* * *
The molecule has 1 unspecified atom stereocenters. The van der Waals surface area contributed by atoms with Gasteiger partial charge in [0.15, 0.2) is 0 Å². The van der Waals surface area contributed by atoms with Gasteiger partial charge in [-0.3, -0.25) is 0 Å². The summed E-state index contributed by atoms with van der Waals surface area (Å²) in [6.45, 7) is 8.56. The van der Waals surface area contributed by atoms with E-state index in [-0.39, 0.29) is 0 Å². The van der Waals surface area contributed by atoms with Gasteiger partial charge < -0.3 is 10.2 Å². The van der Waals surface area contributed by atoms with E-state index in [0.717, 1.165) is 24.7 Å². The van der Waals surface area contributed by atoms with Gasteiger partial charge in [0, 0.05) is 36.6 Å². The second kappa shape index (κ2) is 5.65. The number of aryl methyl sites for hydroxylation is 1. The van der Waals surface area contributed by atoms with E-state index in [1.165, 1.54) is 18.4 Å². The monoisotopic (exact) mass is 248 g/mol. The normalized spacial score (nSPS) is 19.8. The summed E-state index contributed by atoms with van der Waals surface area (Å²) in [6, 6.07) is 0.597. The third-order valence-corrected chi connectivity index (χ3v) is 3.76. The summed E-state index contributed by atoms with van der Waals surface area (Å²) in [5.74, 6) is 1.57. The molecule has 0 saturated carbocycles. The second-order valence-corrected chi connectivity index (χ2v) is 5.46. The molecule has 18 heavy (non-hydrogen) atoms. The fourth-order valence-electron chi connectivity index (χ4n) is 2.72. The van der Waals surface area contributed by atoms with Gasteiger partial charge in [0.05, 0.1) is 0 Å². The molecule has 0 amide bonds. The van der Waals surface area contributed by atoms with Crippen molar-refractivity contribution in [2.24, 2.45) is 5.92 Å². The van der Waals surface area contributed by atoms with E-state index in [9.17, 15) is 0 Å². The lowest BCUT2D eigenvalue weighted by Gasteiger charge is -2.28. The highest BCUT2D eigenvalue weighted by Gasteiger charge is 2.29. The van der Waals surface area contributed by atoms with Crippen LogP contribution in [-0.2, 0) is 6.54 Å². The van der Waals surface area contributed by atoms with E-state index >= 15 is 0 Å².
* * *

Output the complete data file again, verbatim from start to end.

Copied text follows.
The molecule has 1 unspecified atom stereocenters. The van der Waals surface area contributed by atoms with Gasteiger partial charge in [0.15, 0.2) is 0 Å². The van der Waals surface area contributed by atoms with Gasteiger partial charge in [-0.3, -0.25) is 0 Å². The summed E-state index contributed by atoms with van der Waals surface area (Å²) in [6.45, 7) is 8.56. The van der Waals surface area contributed by atoms with E-state index in [-0.39, 0.29) is 0 Å². The van der Waals surface area contributed by atoms with Gasteiger partial charge < -0.3 is 10.2 Å². The van der Waals surface area contributed by atoms with E-state index in [0.717, 1.165) is 24.7 Å². The van der Waals surface area contributed by atoms with Gasteiger partial charge in [0, 0.05) is 36.6 Å². The second kappa shape index (κ2) is 5.65. The number of aryl methyl sites for hydroxylation is 1. The van der Waals surface area contributed by atoms with E-state index in [1.165, 1.54) is 18.4 Å². The monoisotopic (exact) mass is 248 g/mol. The normalized spacial score (nSPS) is 19.8. The summed E-state index contributed by atoms with van der Waals surface area (Å²) in [6, 6.07) is 0.597. The third-order valence-corrected chi connectivity index (χ3v) is 3.76. The summed E-state index contributed by atoms with van der Waals surface area (Å²) in [5.74, 6) is 1.57. The molecule has 0 saturated carbocycles. The second-order valence-corrected chi connectivity index (χ2v) is 5.46. The molecule has 18 heavy (non-hydrogen) atoms. The fourth-order valence-electron chi connectivity index (χ4n) is 2.72. The van der Waals surface area contributed by atoms with Gasteiger partial charge in [0.05, 0.1) is 0 Å². The molecule has 0 amide bonds. The van der Waals surface area contributed by atoms with Crippen molar-refractivity contribution in [2.24, 2.45) is 5.92 Å². The van der Waals surface area contributed by atoms with E-state index in [9.17, 15) is 0 Å². The lowest BCUT2D eigenvalue weighted by Gasteiger charge is -2.28. The highest BCUT2D eigenvalue weighted by Gasteiger charge is 2.29. The van der Waals surface area contributed by atoms with Crippen LogP contribution in [-0.2, 0) is 6.54 Å². The van der Waals surface area contributed by atoms with E-state index >= 15 is 0 Å².